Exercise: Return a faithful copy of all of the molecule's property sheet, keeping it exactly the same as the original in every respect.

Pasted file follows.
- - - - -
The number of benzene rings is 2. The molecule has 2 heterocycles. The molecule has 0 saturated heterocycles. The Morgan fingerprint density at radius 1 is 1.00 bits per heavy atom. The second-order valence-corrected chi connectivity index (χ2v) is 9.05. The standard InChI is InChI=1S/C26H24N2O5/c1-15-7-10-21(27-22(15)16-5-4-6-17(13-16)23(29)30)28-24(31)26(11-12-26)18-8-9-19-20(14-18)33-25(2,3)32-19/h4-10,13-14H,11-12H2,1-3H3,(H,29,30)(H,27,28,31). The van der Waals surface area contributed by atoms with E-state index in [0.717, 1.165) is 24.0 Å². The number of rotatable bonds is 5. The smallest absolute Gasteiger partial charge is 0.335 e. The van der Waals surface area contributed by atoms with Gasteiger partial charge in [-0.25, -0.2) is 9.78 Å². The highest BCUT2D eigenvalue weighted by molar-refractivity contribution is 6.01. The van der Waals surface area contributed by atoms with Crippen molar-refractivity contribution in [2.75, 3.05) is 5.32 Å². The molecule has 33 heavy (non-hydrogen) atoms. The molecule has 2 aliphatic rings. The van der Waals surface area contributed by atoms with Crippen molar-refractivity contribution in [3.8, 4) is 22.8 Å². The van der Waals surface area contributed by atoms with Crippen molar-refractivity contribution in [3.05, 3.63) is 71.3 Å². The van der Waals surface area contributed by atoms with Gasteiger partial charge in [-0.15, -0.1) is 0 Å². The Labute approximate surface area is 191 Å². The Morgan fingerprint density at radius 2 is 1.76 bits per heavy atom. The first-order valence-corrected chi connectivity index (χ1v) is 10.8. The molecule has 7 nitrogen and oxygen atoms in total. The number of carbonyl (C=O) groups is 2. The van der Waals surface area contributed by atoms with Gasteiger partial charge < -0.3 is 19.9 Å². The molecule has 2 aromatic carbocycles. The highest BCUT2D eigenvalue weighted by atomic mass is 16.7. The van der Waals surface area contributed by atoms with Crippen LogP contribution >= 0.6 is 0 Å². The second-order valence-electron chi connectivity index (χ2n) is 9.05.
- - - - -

The number of benzene rings is 2. The molecule has 2 heterocycles. The molecule has 0 saturated heterocycles. The Morgan fingerprint density at radius 1 is 1.00 bits per heavy atom. The second-order valence-corrected chi connectivity index (χ2v) is 9.05. The standard InChI is InChI=1S/C26H24N2O5/c1-15-7-10-21(27-22(15)16-5-4-6-17(13-16)23(29)30)28-24(31)26(11-12-26)18-8-9-19-20(14-18)33-25(2,3)32-19/h4-10,13-14H,11-12H2,1-3H3,(H,29,30)(H,27,28,31). The van der Waals surface area contributed by atoms with E-state index in [0.717, 1.165) is 24.0 Å². The number of rotatable bonds is 5. The smallest absolute Gasteiger partial charge is 0.335 e. The van der Waals surface area contributed by atoms with Gasteiger partial charge in [-0.25, -0.2) is 9.78 Å². The highest BCUT2D eigenvalue weighted by molar-refractivity contribution is 6.01. The van der Waals surface area contributed by atoms with Crippen molar-refractivity contribution in [2.75, 3.05) is 5.32 Å². The molecule has 33 heavy (non-hydrogen) atoms. The molecule has 2 aliphatic rings. The van der Waals surface area contributed by atoms with Crippen molar-refractivity contribution in [3.8, 4) is 22.8 Å². The van der Waals surface area contributed by atoms with Crippen molar-refractivity contribution in [3.05, 3.63) is 71.3 Å². The van der Waals surface area contributed by atoms with Gasteiger partial charge in [-0.15, -0.1) is 0 Å². The Labute approximate surface area is 191 Å². The Morgan fingerprint density at radius 2 is 1.76 bits per heavy atom. The first-order valence-corrected chi connectivity index (χ1v) is 10.8. The molecule has 7 nitrogen and oxygen atoms in total. The number of carbonyl (C=O) groups is 2. The van der Waals surface area contributed by atoms with Gasteiger partial charge < -0.3 is 19.9 Å². The molecule has 2 aromatic carbocycles. The highest BCUT2D eigenvalue weighted by atomic mass is 16.7. The van der Waals surface area contributed by atoms with Crippen LogP contribution >= 0.6 is 0 Å². The second-order valence-electron chi connectivity index (χ2n) is 9.05.